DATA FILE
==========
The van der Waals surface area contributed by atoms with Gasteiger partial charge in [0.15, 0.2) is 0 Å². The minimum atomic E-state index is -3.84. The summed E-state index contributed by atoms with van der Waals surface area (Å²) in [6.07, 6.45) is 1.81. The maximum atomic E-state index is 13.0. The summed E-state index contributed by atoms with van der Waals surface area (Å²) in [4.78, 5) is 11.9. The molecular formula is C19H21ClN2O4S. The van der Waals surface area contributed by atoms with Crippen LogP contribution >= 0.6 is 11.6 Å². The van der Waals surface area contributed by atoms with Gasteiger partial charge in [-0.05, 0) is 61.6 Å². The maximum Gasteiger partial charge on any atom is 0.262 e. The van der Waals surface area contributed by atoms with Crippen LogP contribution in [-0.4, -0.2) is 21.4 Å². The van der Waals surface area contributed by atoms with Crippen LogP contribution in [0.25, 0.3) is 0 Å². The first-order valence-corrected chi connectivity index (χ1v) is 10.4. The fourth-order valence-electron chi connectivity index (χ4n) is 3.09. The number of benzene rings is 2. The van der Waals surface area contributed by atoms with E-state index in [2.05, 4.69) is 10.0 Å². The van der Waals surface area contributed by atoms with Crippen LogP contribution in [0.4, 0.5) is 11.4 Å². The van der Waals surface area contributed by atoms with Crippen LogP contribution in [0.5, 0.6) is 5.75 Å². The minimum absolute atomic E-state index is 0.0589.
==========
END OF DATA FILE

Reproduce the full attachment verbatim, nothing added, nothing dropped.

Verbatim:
The van der Waals surface area contributed by atoms with Gasteiger partial charge in [0.15, 0.2) is 0 Å². The minimum atomic E-state index is -3.84. The summed E-state index contributed by atoms with van der Waals surface area (Å²) in [6.07, 6.45) is 1.81. The maximum atomic E-state index is 13.0. The summed E-state index contributed by atoms with van der Waals surface area (Å²) in [4.78, 5) is 11.9. The molecular formula is C19H21ClN2O4S. The van der Waals surface area contributed by atoms with Crippen LogP contribution >= 0.6 is 11.6 Å². The van der Waals surface area contributed by atoms with Gasteiger partial charge in [-0.05, 0) is 61.6 Å². The maximum Gasteiger partial charge on any atom is 0.262 e. The van der Waals surface area contributed by atoms with Crippen LogP contribution in [-0.4, -0.2) is 21.4 Å². The van der Waals surface area contributed by atoms with Crippen LogP contribution in [0.25, 0.3) is 0 Å². The first-order valence-corrected chi connectivity index (χ1v) is 10.4. The fourth-order valence-electron chi connectivity index (χ4n) is 3.09. The number of benzene rings is 2. The van der Waals surface area contributed by atoms with E-state index in [2.05, 4.69) is 10.0 Å². The van der Waals surface area contributed by atoms with Crippen LogP contribution in [0.4, 0.5) is 11.4 Å². The van der Waals surface area contributed by atoms with Crippen LogP contribution in [0.5, 0.6) is 5.75 Å². The minimum absolute atomic E-state index is 0.0589.